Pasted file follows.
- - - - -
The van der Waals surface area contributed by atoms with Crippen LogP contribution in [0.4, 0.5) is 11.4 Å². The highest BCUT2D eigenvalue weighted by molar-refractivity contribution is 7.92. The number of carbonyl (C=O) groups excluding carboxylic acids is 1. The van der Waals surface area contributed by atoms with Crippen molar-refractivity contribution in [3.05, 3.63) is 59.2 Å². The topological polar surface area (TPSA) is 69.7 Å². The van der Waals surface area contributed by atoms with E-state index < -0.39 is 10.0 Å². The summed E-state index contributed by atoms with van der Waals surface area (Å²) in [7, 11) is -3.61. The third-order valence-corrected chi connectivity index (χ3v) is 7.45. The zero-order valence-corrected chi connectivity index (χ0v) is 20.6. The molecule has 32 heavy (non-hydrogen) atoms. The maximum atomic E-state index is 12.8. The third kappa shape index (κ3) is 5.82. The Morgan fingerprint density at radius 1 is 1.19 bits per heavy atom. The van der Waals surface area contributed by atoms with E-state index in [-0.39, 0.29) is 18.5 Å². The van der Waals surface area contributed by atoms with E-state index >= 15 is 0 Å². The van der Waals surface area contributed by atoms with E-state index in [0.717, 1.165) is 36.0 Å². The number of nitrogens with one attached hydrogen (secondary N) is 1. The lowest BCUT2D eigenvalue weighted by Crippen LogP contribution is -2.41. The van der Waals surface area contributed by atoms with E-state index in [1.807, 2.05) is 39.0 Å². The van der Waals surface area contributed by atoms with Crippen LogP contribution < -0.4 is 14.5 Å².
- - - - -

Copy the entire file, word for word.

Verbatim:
The van der Waals surface area contributed by atoms with Crippen LogP contribution in [0.4, 0.5) is 11.4 Å². The highest BCUT2D eigenvalue weighted by molar-refractivity contribution is 7.92. The number of carbonyl (C=O) groups excluding carboxylic acids is 1. The van der Waals surface area contributed by atoms with Crippen molar-refractivity contribution in [3.05, 3.63) is 59.2 Å². The topological polar surface area (TPSA) is 69.7 Å². The van der Waals surface area contributed by atoms with E-state index < -0.39 is 10.0 Å². The summed E-state index contributed by atoms with van der Waals surface area (Å²) in [7, 11) is -3.61. The third-order valence-corrected chi connectivity index (χ3v) is 7.45. The zero-order valence-corrected chi connectivity index (χ0v) is 20.6. The molecule has 32 heavy (non-hydrogen) atoms. The maximum atomic E-state index is 12.8. The third kappa shape index (κ3) is 5.82. The Morgan fingerprint density at radius 1 is 1.19 bits per heavy atom. The van der Waals surface area contributed by atoms with E-state index in [-0.39, 0.29) is 18.5 Å². The van der Waals surface area contributed by atoms with E-state index >= 15 is 0 Å². The van der Waals surface area contributed by atoms with E-state index in [0.717, 1.165) is 36.0 Å². The number of nitrogens with one attached hydrogen (secondary N) is 1. The lowest BCUT2D eigenvalue weighted by Crippen LogP contribution is -2.41. The van der Waals surface area contributed by atoms with E-state index in [1.807, 2.05) is 39.0 Å². The van der Waals surface area contributed by atoms with Crippen LogP contribution < -0.4 is 14.5 Å².